Talking About Yourself

Self-promotion is necessary in private practice, but doing it the right way takes practice

MARKETING and business development are all about letting people know who you are and what you do, with a view to convincing potential clients that you’re the right person for the job.

Unfortunately, many lawyers who are out there talking about themselves are going about it the wrong way. Here are some of the biggest mistakes that lawyers make when they talk about themselves, along with some suggestions on better ways to go about it.

Mistake No. 1: Telling them what they already know. If you are having a conversation with a potential client, chances are they already know something about you and the firm that you practise with, and how you are positioned in the marketplace. They already have information and have made assumptions about basic things like expertise, experience, industry knowledge, etc. Clients quite reasonably expect that successful firms in any given practice area have what it takes to do the work.

For this reason, it doesn’t make sense to spend a lot of time and energy discussing the basics of what you offer. Don’t insist on telling them what they already know. Better to turn your attention, and the conversation, to other things.

Mistake No. 2: Focusing on the wrong person. Many lawyers think that potential clients need to know everything about them, or everything about them that they themselves consider to be important and interesting.When it comes to learning more about you, though, clients are really only interested in learning more about what might make you the right choice for them. In other words, rather than hearing all about you, they want to hear things about you that are relevant to them, to their concerns, and to their objectives. Give them information about yourself that is related to what they are all about, instead of focusing on what you are all about.

Mistake No. 3: Doing all the talking. Lawyers tend to go into meetings or pitches with potential clients prepared to do all the talking. But if you do all of the talking, you can’t really learn anything about the potential client, and you won’t know how to focus on what’s relevant.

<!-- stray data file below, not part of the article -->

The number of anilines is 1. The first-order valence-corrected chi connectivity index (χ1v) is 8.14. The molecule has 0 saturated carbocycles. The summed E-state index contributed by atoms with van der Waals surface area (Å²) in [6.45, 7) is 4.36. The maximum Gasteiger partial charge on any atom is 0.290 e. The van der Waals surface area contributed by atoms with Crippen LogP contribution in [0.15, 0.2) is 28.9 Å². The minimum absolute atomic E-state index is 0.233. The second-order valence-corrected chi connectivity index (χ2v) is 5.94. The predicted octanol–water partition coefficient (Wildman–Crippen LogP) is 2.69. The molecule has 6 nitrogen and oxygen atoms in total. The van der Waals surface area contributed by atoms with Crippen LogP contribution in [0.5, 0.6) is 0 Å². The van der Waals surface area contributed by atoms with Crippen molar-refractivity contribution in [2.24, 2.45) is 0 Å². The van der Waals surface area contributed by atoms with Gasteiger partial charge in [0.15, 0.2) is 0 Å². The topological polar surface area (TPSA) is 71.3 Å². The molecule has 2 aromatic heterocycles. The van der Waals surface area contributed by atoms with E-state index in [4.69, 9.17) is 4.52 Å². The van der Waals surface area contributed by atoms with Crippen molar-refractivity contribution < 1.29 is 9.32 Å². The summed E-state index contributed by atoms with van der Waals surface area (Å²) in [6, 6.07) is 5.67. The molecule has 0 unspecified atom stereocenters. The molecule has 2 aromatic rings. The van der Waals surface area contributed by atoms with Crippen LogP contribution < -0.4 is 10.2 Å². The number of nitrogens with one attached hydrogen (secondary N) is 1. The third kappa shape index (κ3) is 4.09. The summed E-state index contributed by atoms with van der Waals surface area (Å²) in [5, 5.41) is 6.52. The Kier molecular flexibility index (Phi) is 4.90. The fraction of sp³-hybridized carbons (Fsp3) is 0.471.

A good rule of thumb is to let the client do 80 per cent of the talking, and to limit yourself to 20 per cent. That is the reverse of what usually happens, but if you train yourself to talk less and to listen more, your conversation will be much more productive and you will create a more positive impression.

Mistake No. 4: Telling, not asking. Lawyers conversing with potential clients tend largely to make statements. The better approach involves asking questions. By asking intelligent questions that draw the potential client out, not only will you understand more about them, you will have an opportunity to demonstrate your knowledge, expertise and experience. Rather than telling the client that you have these things, let them arrive at this conclusion themselves. Asking thoughtful, well-informed questions shows a potential client that you understand them.

Mistake No. 5: Saying the same things that everyone else says. Lawyers intent on out-talking the competition often steer the discussion to whatever they think their competitors are focusing on, in an attempt to convince the client that they either meet or beat the competition on these dimensions. From the client’s point of view, that ends up making you look more or less like everyone else. And if you look like everyone else, there’s no compelling reason to pick you over your competition.

Instead of telling your prospective client how much you are like everyone else, focus on what makes you different, better and unique. Not only will that make you stand out and be more memorable, it gives the potential client a solid reason for engaging you — namely, that you offer something no one else does.

Mistake No. 6: Asking for work. Many lawyers these days seem to feel that in a conversation with a prospective client, it is somehow imperative that they ask for the client’s work. In my view, nothing could make a prospective client feel more uncomfortable or pressured than having a professional service provider ask directly for their work.

If you have managed your conversation effectively and productively, they will know that you are interested in their work — and clients want to give their work to professionals who are genuinely interested in it, not to those who demand to have it.

Donna Wannop, LLB, MBA, is a practice-development coach (www.donnawannop.com) who has worked exclusively with the legal profession for over 20 years. Reach her at donna@donnawannop.com.